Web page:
The next day we drove to the ancient citadel of Rayen, a mud-walled city over 1,000 years old and a playground of little labyrinths. We had originally planned to see the old city of Bam which is the exact same style and time period but five times larger. However, it was decimated in an earthquake in 2003 in which 50,000 people died, including several of Reza’s friends. Reza said the completion of its rebuilding is still years away.
Rayen is a walled city with watch towers spaced along the perimeter. During its time, it was a stop along a merchant route, and any merchants wanting to do business within the city had to spend a couple days in quarantine in a small building outside the city walls so they wouldn’t bring in any diseases. Pretty smart thinking for those days.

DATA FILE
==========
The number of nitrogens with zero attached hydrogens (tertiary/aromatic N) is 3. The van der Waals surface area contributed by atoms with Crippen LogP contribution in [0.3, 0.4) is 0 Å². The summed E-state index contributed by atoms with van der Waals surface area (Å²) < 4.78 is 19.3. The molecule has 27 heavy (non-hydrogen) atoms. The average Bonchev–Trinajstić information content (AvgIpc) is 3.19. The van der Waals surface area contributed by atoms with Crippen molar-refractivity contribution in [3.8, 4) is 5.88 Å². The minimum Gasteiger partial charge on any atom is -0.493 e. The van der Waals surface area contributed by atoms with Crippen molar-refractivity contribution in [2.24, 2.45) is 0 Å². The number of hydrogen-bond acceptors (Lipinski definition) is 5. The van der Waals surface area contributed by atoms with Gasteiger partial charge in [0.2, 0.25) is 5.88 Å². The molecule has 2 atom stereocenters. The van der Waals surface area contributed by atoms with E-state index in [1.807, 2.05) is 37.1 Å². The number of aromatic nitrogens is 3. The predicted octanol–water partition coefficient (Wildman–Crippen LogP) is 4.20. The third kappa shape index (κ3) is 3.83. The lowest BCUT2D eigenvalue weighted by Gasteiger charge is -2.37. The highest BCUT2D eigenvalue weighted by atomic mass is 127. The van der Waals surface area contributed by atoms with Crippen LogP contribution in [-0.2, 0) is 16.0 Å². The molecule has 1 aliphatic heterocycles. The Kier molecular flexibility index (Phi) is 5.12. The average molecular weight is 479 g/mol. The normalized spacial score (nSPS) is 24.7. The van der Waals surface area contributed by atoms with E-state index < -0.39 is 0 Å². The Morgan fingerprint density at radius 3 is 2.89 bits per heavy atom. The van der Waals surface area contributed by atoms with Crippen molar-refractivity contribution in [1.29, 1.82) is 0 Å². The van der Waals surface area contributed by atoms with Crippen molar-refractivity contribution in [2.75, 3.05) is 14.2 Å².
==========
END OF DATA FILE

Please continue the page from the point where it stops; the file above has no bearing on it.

I was a bit quiet that morning … you know, some days you’re just quieter than others. Reza asked me, “Are you OK?” Erik, overhearing, said, “She’s in heaven. She loves this kind of stuff.” Haha, and he was correct. It was loads of fun exploring. Even though you could see nearly the entire complex from above where it doesn’t look very big, once you get down into it, it’s larger than it looks and really is like a maze ... got lost a couple times.
In addition to the above-ground maze, there is a whole other level of labyrinth below the ground -- of rooms and courtyards and corridors, and even secret passageways. A strange black-shirted figure kept appearing in the doorways. Must have been a Persian goblin or something.